Wednesday, June 6, 2018

Goodbye Colonel Tommy

Memphis Artist and entrepreneur Tommy Foster has died. He was 64.

Posted By on Wed, Jun 6, 2018 at 11:52 AM

Self portrait.
  • Self portrait.


Tommy Foster was the epitome of Memphis cool. Every day of his     too-short life, this artist and enabler of alternative culture in Memphis made the city where he grew up a more colorful place to live in and explore. In addition to building his own outsider-styled constructions, contraptions, and curios, the self-taught sculptor and painter founded spaces for other artists to display and sell their work. He operated a storied venue that hosted some of the best bands of the day while doubling as an incubator for a host of local players. He made safe, visually inspired and inspiring spaces where writers, poets, and would-be filmmakers felt comfortable working and sharing their words in a noncompetitive  environment.

In later years, Foster took pictures at parties. It was a gig, but also an extension of his art. As usual, this fanboy and trendsetter was showing Memphis its best, fanciest, and funnest self.

Foster, who sometimes signed his artwork "Colonel Tommy," lost a long, hard-fought battle with cancer this week. Even if you never met the man, if you've lived in Memphis in the past 40 years,  you've encountered some aspect of his marvelous, multivarious legacy.

click to enlarge fotw_foster.png
The first mention of Foster I could locate in The Memphis Flyer's digital archives is dated April 2, 1998 (and now reprinted here on the right, where you can click to expand it). It certainly wasn't his first appearance in our pages, nor would it be his last. But it's an appropriately colorful yarn and, in describing this life well-lived, it seems as good a place to start as any. On that date, the original Fly on the Wall column reported that the Java Cabana founder, who sometimes moonlighted as non-denominational minister, had sold his funky Cooper-Young coffee shop and would no longer perform Elvis-themed weddings in its Viva Memphis Wedding Chapel. He was packing up his decorated box of sideburns, wigs, and chunky gold sunglasses and taking his kingly matrimony business to the Center for Southern Folklore, which was then located on Beale Street.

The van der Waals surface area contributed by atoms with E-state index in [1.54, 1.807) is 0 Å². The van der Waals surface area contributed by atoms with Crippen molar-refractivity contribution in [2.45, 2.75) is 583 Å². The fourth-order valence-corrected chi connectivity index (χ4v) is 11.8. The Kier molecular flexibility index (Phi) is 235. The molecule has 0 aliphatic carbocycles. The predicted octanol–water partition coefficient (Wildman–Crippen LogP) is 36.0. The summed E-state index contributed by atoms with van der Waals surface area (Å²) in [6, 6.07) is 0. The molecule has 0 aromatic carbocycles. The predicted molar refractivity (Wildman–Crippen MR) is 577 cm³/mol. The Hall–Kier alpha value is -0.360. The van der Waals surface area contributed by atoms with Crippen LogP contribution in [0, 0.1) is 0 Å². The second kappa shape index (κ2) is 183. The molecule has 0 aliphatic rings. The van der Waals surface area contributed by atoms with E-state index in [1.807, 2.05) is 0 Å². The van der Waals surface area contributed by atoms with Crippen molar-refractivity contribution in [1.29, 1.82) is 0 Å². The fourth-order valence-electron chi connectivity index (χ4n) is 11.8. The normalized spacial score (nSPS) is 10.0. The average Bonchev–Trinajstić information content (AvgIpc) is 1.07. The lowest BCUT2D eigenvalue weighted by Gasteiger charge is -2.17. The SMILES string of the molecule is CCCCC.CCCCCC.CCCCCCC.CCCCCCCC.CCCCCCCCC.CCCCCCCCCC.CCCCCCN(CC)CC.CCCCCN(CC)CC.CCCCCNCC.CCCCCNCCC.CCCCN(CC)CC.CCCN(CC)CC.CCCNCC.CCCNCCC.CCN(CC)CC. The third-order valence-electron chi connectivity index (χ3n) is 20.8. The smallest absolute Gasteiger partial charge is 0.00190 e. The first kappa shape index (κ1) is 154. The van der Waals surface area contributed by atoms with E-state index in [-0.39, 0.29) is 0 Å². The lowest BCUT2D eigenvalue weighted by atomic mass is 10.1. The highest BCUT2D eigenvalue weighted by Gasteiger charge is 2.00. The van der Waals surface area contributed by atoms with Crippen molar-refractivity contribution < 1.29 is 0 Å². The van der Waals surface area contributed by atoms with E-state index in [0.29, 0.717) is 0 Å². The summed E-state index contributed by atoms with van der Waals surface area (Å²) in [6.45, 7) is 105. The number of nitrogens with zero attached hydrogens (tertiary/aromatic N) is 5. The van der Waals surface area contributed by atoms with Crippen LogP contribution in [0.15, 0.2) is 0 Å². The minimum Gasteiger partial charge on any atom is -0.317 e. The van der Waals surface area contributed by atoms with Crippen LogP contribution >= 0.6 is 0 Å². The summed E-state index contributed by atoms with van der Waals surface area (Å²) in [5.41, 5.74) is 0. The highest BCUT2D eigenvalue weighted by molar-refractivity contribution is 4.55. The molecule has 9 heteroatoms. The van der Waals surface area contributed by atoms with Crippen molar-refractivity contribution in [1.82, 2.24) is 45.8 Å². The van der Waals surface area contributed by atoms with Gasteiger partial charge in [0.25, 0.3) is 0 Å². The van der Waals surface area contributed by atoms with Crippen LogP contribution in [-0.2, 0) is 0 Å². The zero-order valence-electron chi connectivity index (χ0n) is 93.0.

Wedding packages were affordably priced starting at only $185.

Memphis is a  city of marvels and curiosities and Tommy Foster did his part to keep it weird and real. In the 1980s, he founded the Pyramid Club, an upstairs rock-and-roll bar on a stretch of Madison Ave. where all the buildings were leveled to make room for AutoZone Park and surrounding apartment buildings. Musicians who played there may remember the seemingly endless, narrow stairway as the "worst load-in in history" but it attracted players like Alex Chilton and personalities like musician/journalist Bob Palmer and it hosted performances by bands like Flat Duo Jets, Human Radio, The Grifters, and The Scam.

Foster almost singlehandedly launched coffee culture in Memphis  and laid a cornerstone for Memphis’ funky coffeehouse scene. He opened Java Cabana in the Cooper-Young neighborhood in 1992, at the dawn of the C/Y comeback.

Foster turned Java's back room into his Viva Wedding Chapel, so Elvis-loving couples wouldn't have to go to Vegas to get married by the King. It could happen in the birthplace of rock-and-roll in a funky little room where the walls were hung with folk art depictions of rock-and-soul saints. Foster's wonderful coin operated Elvis impersonator shrine— originally a window display for Java  Cabana— was replicated and placed in House of Blues venues across the country.
click to enlarge 1386271747-sodafountain.png
Foster ran the quirky Viva Memphis photo booth, oversaw the creation of A. Schwab's fantastic soda fountain, and did so many other things I'm sure I'm leaving out. He'll be missed, but his spirit will be with us for some time to come.

A memorial service is planned for later this summer. Details to come.


 

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